Thursday, January 19, 2012

John Leland Barton

John Leland Barton
Mr. Leland was 5’7”, weighed 140 pounds in his 70s, and looked in silhouette like a 14 year old boy not finshed growing, but I heard tales about him that were greatly different from the Grandpa I thought I knew. I never knew him to drive a car nor a tractor. He farmed land that had belonged to his father that was almost a mile from a paved road.
But politicians from Montgomery made their way to his out of the way farm to request his support in their election campaigns. He wasn’t rich, was not a society person, yet influential  people  came to seek his help. He served as Beat Committeeman for the Democratic Party for 65 years; he was a constable even longer . He was re-elected every four years.
Rumors said when a fight happened at a dance, someone would go after John Leland Barton to settle things down. It was said he’d walk in and say, O.K. boys, that’s enough “and the fighters would back away from each other. I asked him what kind of gun he carried as constable.
He replied “If you always say what you mean and mean what you say, you don’t have to carry a gun.” It didn’t make sense when he said it to me   and doesn’t really make sense to me now, but it worked. Maybe it was because folks knew when you had a family member dying, he would come sit with the family, then help get things ready for the funeral. If a house burned , he would help fight the fire and bring his tools to help you rebuild. He’d bring his wife, Miss Mamie, over in his wagon to help bring a baby into the world, or help doctor your only horse that was injured. None of his children were seen giving him back talk, yet he didn’t holler or make a lot of threats. He just looked straight at people and they listened.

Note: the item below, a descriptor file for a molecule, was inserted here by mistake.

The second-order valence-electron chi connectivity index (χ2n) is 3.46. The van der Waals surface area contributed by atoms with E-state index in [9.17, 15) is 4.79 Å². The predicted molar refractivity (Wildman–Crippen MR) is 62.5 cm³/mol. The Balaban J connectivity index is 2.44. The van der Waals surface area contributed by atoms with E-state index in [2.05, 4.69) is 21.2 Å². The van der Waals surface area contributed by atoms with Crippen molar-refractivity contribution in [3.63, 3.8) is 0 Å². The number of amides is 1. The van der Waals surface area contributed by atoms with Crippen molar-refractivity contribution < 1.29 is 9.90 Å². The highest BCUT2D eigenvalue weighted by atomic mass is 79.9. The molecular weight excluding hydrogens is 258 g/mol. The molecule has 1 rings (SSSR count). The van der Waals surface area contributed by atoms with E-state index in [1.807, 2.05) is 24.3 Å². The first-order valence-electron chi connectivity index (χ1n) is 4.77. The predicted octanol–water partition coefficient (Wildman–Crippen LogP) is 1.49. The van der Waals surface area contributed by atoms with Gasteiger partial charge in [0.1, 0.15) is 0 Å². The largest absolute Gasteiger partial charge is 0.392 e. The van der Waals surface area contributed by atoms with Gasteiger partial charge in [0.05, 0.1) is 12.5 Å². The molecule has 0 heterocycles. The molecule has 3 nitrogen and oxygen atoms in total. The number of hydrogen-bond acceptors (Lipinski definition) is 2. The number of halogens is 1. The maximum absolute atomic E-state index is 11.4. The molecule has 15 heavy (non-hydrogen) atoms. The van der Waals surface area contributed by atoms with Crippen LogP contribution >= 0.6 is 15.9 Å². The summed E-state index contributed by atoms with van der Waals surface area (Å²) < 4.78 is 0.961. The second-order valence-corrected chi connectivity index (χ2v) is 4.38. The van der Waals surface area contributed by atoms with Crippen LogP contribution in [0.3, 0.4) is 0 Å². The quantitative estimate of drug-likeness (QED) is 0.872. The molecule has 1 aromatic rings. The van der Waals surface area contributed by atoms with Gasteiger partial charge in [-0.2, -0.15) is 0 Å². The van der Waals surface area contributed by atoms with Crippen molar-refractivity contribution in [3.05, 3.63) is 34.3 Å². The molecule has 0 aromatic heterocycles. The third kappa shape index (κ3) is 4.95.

In 1985, Tuscaloosa News Staff Writer, Bob Kyle, wrote a news story entitled “Little Bit of Rough Weather Can’t Stop This Democrat” about “J. L. Barton, 88, of Ralph, Alabama. Five inches of snow would not prevent him from showing up.. Barton said he had a duty to do, so he got his son, A.B. Barton to drive   him to the scheduled meeting of the Tuscaloosa County Democratic Executive Committee. He was one of the oldest members of the group and the only one that showed up at the court house that Saturday morning.
The picture that accompanied the article showed him heavier since he had stopped doing his own plowing. His lined face was as determined as ever.
The article quoted, “Yes, sir, I started out as a Democrat and I’m going to end up as one. I have a lot of friends who claim they are Republicans, but I don’t hold anything against them. I’ll like them as long as they don’t try to convince me.’
Barton went on to tell of his nine children, eight still living, 28 grandchildren and 36 great grandchildren, and many of the next generations. People come from all over the Southeasst seeking his extensive memory of family relationships to complete their family trees.
 At the age of 95, he was recovering from a broken hip at a local nursing home when family members were because his heart was failing. I drove my mother to the home.  When we entered his room two other daughters were there. He looked at me and winked and said, “This must be the day I’m to kick the bucket to get so many folks over today.” He joked about his own death until his breath got too short for him to talk.   He told a grandson that when my grandmother got dementia he knelt by her bed and asked God to let him live long enough to care for her. He said, “If I’d known I’d live this long I wouldn’t have prayed so hard.”
He was buried with his 50 year Masonic pin in front of the church where he had been Sunday School Superintendent and where he had been married 73 years before.

1 comment:

Anonymous said...

Sweet story of Leland. He must have had a wonderful personality and many respected him. He was my grandmother, Clara Griffis', brother-in-law. Terry Merkl Stewart